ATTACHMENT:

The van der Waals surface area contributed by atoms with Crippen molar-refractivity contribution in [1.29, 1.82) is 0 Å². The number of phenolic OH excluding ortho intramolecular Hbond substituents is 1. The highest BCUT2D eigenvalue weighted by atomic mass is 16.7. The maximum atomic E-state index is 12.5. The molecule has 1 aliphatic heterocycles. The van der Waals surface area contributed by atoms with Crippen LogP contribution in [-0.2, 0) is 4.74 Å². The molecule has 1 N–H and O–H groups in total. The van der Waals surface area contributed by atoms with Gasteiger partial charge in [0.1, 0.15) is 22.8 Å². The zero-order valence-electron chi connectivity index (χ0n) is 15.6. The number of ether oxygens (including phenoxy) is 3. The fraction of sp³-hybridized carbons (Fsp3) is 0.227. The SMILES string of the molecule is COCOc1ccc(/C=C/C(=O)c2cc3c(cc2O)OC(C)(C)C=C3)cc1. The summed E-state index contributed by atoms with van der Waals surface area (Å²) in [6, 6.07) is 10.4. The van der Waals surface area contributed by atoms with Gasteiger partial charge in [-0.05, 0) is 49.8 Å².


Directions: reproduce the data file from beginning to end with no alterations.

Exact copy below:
The van der Waals surface area contributed by atoms with Crippen molar-refractivity contribution in [1.29, 1.82) is 0 Å². The number of phenolic OH excluding ortho intramolecular Hbond substituents is 1. The highest BCUT2D eigenvalue weighted by atomic mass is 16.7. The maximum atomic E-state index is 12.5. The molecule has 1 aliphatic heterocycles. The van der Waals surface area contributed by atoms with Crippen LogP contribution in [-0.2, 0) is 4.74 Å². The molecule has 1 N–H and O–H groups in total. The van der Waals surface area contributed by atoms with Gasteiger partial charge in [0.1, 0.15) is 22.8 Å². The zero-order valence-electron chi connectivity index (χ0n) is 15.6. The number of ether oxygens (including phenoxy) is 3. The fraction of sp³-hybridized carbons (Fsp3) is 0.227. The SMILES string of the molecule is COCOc1ccc(/C=C/C(=O)c2cc3c(cc2O)OC(C)(C)C=C3)cc1. The summed E-state index contributed by atoms with van der Waals surface area (Å²) in [6, 6.07) is 10.4. The van der Waals surface area contributed by atoms with Gasteiger partial charge in [-0.05, 0) is 49.8 Å².